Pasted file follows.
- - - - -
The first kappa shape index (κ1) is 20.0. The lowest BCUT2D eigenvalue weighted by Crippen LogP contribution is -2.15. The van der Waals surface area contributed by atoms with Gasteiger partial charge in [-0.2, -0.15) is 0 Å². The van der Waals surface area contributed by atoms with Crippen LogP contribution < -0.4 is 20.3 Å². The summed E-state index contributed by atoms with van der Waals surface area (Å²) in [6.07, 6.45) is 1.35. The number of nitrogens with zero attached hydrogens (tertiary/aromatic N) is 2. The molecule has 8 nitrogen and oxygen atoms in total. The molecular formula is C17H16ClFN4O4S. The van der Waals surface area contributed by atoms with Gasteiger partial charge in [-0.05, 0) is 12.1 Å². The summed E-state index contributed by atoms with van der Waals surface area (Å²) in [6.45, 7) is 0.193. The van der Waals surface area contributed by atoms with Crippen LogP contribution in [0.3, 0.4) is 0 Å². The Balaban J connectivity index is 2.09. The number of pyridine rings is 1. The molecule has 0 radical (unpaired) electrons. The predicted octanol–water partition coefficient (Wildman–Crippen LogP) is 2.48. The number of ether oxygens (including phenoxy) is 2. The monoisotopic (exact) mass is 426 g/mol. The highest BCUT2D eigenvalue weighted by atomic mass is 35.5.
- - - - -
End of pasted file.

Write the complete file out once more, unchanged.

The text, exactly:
The first kappa shape index (κ1) is 20.0. The lowest BCUT2D eigenvalue weighted by Crippen LogP contribution is -2.15. The van der Waals surface area contributed by atoms with Gasteiger partial charge in [-0.2, -0.15) is 0 Å². The van der Waals surface area contributed by atoms with Crippen LogP contribution < -0.4 is 20.3 Å². The summed E-state index contributed by atoms with van der Waals surface area (Å²) in [6.07, 6.45) is 1.35. The number of nitrogens with zero attached hydrogens (tertiary/aromatic N) is 2. The molecule has 8 nitrogen and oxygen atoms in total. The molecular formula is C17H16ClFN4O4S. The van der Waals surface area contributed by atoms with Gasteiger partial charge in [-0.05, 0) is 12.1 Å². The summed E-state index contributed by atoms with van der Waals surface area (Å²) in [6.45, 7) is 0.193. The van der Waals surface area contributed by atoms with Crippen LogP contribution in [0.3, 0.4) is 0 Å². The Balaban J connectivity index is 2.09. The number of pyridine rings is 1. The molecule has 0 radical (unpaired) electrons. The predicted octanol–water partition coefficient (Wildman–Crippen LogP) is 2.48. The number of ether oxygens (including phenoxy) is 2. The monoisotopic (exact) mass is 426 g/mol. The highest BCUT2D eigenvalue weighted by atomic mass is 35.5.